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AETC announces changes to developmental special duty assignments

By Marilyn Holliday | Air Education and Training Command Public Affairs | June 28, 2017

JOINT BASE SAN ANTONIO-RANDOLPH, Texas --

Air Force officials are making three substantial changes to the developmental special duty, or DSD, process that will significantly improve the Air Force’s ability to fill these important positions by adding more flexibility to the process and increasing opportunities for NCOs.

The changes include opening military training instructor opportunities to staff sergeants, reverting the technical training instructor, or TTI, process for three-level awarding schoolhouses back to the Enlisted Quarterly Assignment Listing-Plus website and lowering the physical training score for all DSD and TTI positions to the Air Force standard of 75 points versus the former DSD standard of 80.

The change allows staff sergeants to be nominated for military training instructors overseeing basic military training.

This change replaces the 2012 policy that limited the ranks of MTIs to technical and master sergeants.

The DSD process for MTIs will now afford commanders the opportunity to nominate staff sergeants with at least two years’ time in grade for this critically important special duty. This change more appropriately aligns the eligibility aspect of the nomination process with other DSD opportunities that already allow staff sergeants to serve, such as military training leaders, professional military education instructors and recruiters.

“Allowing skilled staff sergeants to once again serve as MTIs provides greater NCO developmental opportunities,” said Chief Master Sgt. Stephanie DeSouza, the Operations and Special Duty Airmen Career Management Division superintendent at the Air Force Personnel Center. “We are confident that mature, experienced staff sergeants have the skill set necessary to thrive as MTIs and better balance the (basic military training) work load.”

There are currently 557 Airmen serving as certified MTIs at Joint Base San Antonio-Lackland.

“MTIs represent the Air Force enlisted corps on a national stage and they are called upon to develop America’s sons and daughters into our next generation of Airmen,” DeSouza said.

The second change authorizes Airmen interested in volunteering for the Air Force’s TTI duty to volunteer for these positions directly through the EQUAL Plus assignment system. This change became effective June 26, 2017, when the initial group of EQUAL Plus advertisements began appearing live on the Assignment Management System.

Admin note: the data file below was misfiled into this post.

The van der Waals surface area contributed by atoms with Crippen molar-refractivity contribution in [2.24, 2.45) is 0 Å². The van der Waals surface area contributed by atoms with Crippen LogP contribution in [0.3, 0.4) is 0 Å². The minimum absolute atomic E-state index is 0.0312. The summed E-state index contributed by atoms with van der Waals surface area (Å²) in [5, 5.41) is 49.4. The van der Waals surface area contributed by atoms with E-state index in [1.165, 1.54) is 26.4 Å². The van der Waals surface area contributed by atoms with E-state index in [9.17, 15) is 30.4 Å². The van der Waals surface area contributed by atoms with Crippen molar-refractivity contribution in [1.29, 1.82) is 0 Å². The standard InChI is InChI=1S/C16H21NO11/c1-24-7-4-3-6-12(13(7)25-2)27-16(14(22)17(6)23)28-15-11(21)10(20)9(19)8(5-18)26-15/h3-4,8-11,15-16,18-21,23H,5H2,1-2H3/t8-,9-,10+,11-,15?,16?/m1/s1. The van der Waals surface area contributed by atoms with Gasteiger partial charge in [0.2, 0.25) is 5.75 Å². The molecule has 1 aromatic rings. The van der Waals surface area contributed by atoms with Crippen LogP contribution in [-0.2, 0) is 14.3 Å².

“Requirements for these instructors are rank and Air Force specialty code-specific,” said Chief Master Sgt. Dave Staton, the command chief for Air Education and Training Command. “It has been difficult to identify enough of these AFSC-specific, qualified candidates using the DSD nomination process. Through EQUAL Plus, we expect to find qualified candidates in a more timely manner and have the flexibility to react to short-notice changes and requests for fills to include instructor increases.”

Since July 2013, more than 2,700 TTI positions were included in the DSD process along with nine other special duties that were filled utilizing a commander nomination process. Staton said using EQUAL Plus should prove more effective to fill and manage the assignment process for technical school instructors.

Airmen interested in applying to become TTIs can begin looking for positions via AMS after June 25. A large number of TTI positions will be filled over the next year which presents an excellent career opportunity for many Airmen.

Effective the fall 2017 DSD assignment cycle, the physical training test scores will now be set at 75 or above on the previous three assessments, which aligns this requirement with the Air Force standard.

“This change just makes sense for the process,” said Maj. Gen. Mark Anthony Brown, the AETC vice commander. “If you meet Air Force standards, you should be qualified to perform in a DSD or TTI position.

Brown said this change also opens the aperture and allows more Airmen to qualify and compete for these positions “that are so important in professional development.”

Identified as developmental due to their unique leadership roles and the responsibility to mentor and mold young Airmen, the nine DSDs are: career assistance advisor, military training instructor, military training leader, Air Force Academy military training instructor, Airman and Family Readiness Center NCO, first sergeant, Air Force Honor Guard NCO, recruiter and PME instructor.

Developmental special duty qualifications are outlined in the special duty catalog at http://www.afpc.af.mil/Developmental-Special-Duty/. Additional information about specific rank requirements, nomination eligibility criteria, process and other specifics can be found on myPers (https://mypers.af.mil) under Special Duty Assignment Programs on the Active Duty: Enlisted Assignments Home Page or select “Active Duty Enlisted” from the dropdown menu and search “DSD.”

Air Education and Training Command developmental special duty assignments technical training instructor